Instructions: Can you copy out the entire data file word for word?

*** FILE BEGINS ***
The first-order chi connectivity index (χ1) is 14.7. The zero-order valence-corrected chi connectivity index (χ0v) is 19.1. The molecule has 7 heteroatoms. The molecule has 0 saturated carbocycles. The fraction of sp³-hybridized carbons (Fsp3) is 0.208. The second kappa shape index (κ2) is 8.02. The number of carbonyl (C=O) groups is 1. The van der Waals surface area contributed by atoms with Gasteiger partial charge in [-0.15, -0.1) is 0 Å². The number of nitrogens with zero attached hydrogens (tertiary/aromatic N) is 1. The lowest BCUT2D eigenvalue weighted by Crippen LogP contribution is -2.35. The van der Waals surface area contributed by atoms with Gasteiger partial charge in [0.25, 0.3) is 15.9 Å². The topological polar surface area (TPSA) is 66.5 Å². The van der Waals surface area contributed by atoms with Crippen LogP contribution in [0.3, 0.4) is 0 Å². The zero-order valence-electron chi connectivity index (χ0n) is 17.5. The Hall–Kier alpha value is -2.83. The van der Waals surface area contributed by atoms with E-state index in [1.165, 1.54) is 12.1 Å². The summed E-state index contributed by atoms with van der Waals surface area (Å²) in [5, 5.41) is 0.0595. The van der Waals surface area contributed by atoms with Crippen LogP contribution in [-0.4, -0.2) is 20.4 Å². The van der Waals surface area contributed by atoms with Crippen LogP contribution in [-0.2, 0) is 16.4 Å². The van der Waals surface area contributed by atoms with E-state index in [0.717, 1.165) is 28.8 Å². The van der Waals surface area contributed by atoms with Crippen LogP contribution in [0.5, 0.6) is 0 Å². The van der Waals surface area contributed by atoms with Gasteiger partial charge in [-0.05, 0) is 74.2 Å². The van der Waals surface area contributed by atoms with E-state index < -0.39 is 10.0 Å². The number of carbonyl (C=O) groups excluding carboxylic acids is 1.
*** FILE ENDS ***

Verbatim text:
The first-order chi connectivity index (χ1) is 14.7. The zero-order valence-corrected chi connectivity index (χ0v) is 19.1. The molecule has 7 heteroatoms. The molecule has 0 saturated carbocycles. The fraction of sp³-hybridized carbons (Fsp3) is 0.208. The second kappa shape index (κ2) is 8.02. The number of carbonyl (C=O) groups is 1. The van der Waals surface area contributed by atoms with Gasteiger partial charge in [-0.15, -0.1) is 0 Å². The number of nitrogens with zero attached hydrogens (tertiary/aromatic N) is 1. The lowest BCUT2D eigenvalue weighted by Crippen LogP contribution is -2.35. The van der Waals surface area contributed by atoms with Gasteiger partial charge in [0.25, 0.3) is 15.9 Å². The topological polar surface area (TPSA) is 66.5 Å². The van der Waals surface area contributed by atoms with Crippen LogP contribution in [0.3, 0.4) is 0 Å². The zero-order valence-electron chi connectivity index (χ0n) is 17.5. The Hall–Kier alpha value is -2.83. The van der Waals surface area contributed by atoms with E-state index in [1.165, 1.54) is 12.1 Å². The summed E-state index contributed by atoms with van der Waals surface area (Å²) in [5, 5.41) is 0.0595. The van der Waals surface area contributed by atoms with Crippen LogP contribution in [-0.4, -0.2) is 20.4 Å². The van der Waals surface area contributed by atoms with Crippen LogP contribution in [-0.2, 0) is 16.4 Å². The van der Waals surface area contributed by atoms with E-state index in [0.717, 1.165) is 28.8 Å². The van der Waals surface area contributed by atoms with Crippen LogP contribution in [0.5, 0.6) is 0 Å². The van der Waals surface area contributed by atoms with Gasteiger partial charge in [-0.05, 0) is 74.2 Å². The van der Waals surface area contributed by atoms with E-state index < -0.39 is 10.0 Å². The number of carbonyl (C=O) groups excluding carboxylic acids is 1.